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New Study Finds Zero-Emission Cars will Slash Healthcare and Environmental Spending

October 29, 2016, 4:14 PM UTC
Petrobras Managment Considering Lowering Gas Ptrices To Incerase Sales
A car is filled with gas at a Petrobras BR station in Rio de Janeiro, Brazil, on Wednesday, April 6, 2016. Petrobras Chairman Nelson Carvalho has opposed a management proposal to reduce the price of gasoline in a bid to boost sales, said a person familiar with the discussions. Photographer: Dado Galdieri/Bloomberg via Getty Images
Photo by Dado Galdieri/Bloomberg via Getty Images

A study released this month by the American Lung Association finds that, while a gallon of regular gas now averages around $2.22 nationwide, that price does not reflect about $1.15 in healthcare and other costs imposed on taxpayers, healthcare consumers, and businesses when it is used.

The study is based on data from ten states that have adopted California’s aggressive goals for transitioning to zero-emission vehicles (ZEVs). In 2015, those states—including New York, Oregon, and New Jersey—suffered $24 billion in health-related costs, including 220,000 lost work days, from asthma, heart attacks, and other ailments caused by vehicle emissions.

Those states also suffered $13 billion in climate costs from vehicle emissions, including costs to agricultural productivity and property damage from increased flood risk. The transportation sector produces 49% of greenhouse emissions in the states surveyed.

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According to the ALA’s calculations, that means every 16 gallon tank of gas used in 2015 generated $11.82 in healthcare costs and $6.55 in climate-related costs.

The ALA also estimated the future cost savings of a transition to zero-emission vehicles. If 100% of new cars sold by 2050 are battery-electric, plug-in hybrid, or hydrogen fuel cell vehicles, and 65% of the entire passenger fleet is made up of such vehicles, the ten ZEV states will save $20.5 billion in annual health costs and $12.8 billion in climate costs.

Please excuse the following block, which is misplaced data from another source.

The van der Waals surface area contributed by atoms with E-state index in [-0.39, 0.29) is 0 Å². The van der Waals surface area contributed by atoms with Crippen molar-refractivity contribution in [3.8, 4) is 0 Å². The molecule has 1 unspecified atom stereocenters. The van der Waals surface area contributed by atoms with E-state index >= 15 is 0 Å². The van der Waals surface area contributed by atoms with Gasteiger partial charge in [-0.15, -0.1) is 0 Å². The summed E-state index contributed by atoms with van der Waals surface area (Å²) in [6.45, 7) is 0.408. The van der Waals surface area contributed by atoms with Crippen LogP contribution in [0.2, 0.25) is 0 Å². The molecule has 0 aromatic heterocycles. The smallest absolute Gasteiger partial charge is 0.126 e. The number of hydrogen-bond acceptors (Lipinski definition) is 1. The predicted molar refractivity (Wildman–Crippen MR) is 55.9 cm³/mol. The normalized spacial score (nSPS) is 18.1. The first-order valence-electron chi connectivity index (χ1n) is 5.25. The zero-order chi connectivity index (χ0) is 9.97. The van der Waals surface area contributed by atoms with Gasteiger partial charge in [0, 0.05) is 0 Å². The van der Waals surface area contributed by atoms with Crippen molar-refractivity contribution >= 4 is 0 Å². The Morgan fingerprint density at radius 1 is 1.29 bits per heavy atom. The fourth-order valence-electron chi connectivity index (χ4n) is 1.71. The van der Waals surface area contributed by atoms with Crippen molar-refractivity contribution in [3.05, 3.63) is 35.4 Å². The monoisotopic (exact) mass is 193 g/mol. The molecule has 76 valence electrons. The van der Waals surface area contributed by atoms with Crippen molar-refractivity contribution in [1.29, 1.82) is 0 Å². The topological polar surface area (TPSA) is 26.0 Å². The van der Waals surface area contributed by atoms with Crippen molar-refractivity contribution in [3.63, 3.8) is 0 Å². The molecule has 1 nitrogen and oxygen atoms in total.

The social costs of vehicle emissions are what’s known in economics as an externality—a cost (or benefit) of a product that isn’t reflected in its market-derived price. Other examples of negative externalities include the damage water pollution can do to the fishing industry, or the quality of life damage caused by outdoor advertising. The quintessential positive externality is education, whose economic benefits reach far beyond the individual being educated.

In some markets, particularly in Europe, high taxes have long been imposed on gasoline, in part as an attempt to make its price better match its real social costs, and to financially offset those impacts.

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The ALA study arguably oversimplifies the link between emissions in a region and climate costs in that region, because the impact of greenhouse gases on climate change are global rather than local. The dispersed nature of climate impacts has contributed to the challenge of negotiating greenhouse-gas reduction treaties, thanks to what’s known as the free rider problem. All nations benefit more or less equally when one chooses to reduce its emissions, while only those making cuts suffer the economic impacts of reduced fossil fuel use, making it extremely tempting for individual actors to do nothing.

But the particulates that cause most emissions-related health problems, such as microscopic soot and ash, do have highly localized impacts. The new study shows that many of the benefits of the transition to zero-emissions vehicles are quite local—and quite substantial.